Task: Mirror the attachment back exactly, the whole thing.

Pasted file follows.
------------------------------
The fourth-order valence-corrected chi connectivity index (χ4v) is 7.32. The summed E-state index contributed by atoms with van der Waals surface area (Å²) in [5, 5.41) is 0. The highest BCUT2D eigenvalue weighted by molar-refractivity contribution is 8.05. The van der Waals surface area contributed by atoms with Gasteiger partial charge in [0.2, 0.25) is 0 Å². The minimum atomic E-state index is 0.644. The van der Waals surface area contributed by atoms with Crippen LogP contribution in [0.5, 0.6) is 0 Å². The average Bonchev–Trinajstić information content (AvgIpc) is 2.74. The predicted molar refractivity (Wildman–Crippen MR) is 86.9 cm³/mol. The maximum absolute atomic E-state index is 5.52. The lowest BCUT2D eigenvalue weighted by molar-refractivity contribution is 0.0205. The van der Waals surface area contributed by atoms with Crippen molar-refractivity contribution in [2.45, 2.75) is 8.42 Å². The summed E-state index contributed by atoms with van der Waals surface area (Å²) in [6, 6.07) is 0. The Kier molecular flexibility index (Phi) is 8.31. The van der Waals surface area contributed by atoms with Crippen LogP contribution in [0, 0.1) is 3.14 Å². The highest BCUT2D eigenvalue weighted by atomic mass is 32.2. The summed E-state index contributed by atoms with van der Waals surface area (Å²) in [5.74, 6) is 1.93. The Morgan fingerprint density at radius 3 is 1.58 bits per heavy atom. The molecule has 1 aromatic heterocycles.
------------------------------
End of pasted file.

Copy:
The fourth-order valence-corrected chi connectivity index (χ4v) is 7.32. The summed E-state index contributed by atoms with van der Waals surface area (Å²) in [5, 5.41) is 0. The highest BCUT2D eigenvalue weighted by molar-refractivity contribution is 8.05. The van der Waals surface area contributed by atoms with Gasteiger partial charge in [0.2, 0.25) is 0 Å². The minimum atomic E-state index is 0.644. The van der Waals surface area contributed by atoms with Crippen LogP contribution in [0.5, 0.6) is 0 Å². The average Bonchev–Trinajstić information content (AvgIpc) is 2.74. The predicted molar refractivity (Wildman–Crippen MR) is 86.9 cm³/mol. The maximum absolute atomic E-state index is 5.52. The lowest BCUT2D eigenvalue weighted by molar-refractivity contribution is 0.0205. The van der Waals surface area contributed by atoms with Crippen molar-refractivity contribution in [2.45, 2.75) is 8.42 Å². The summed E-state index contributed by atoms with van der Waals surface area (Å²) in [6, 6.07) is 0. The Kier molecular flexibility index (Phi) is 8.31. The van der Waals surface area contributed by atoms with Crippen LogP contribution in [0, 0.1) is 3.14 Å². The highest BCUT2D eigenvalue weighted by atomic mass is 32.2. The summed E-state index contributed by atoms with van der Waals surface area (Å²) in [5.74, 6) is 1.93. The Morgan fingerprint density at radius 3 is 1.58 bits per heavy atom. The molecule has 1 aromatic heterocycles.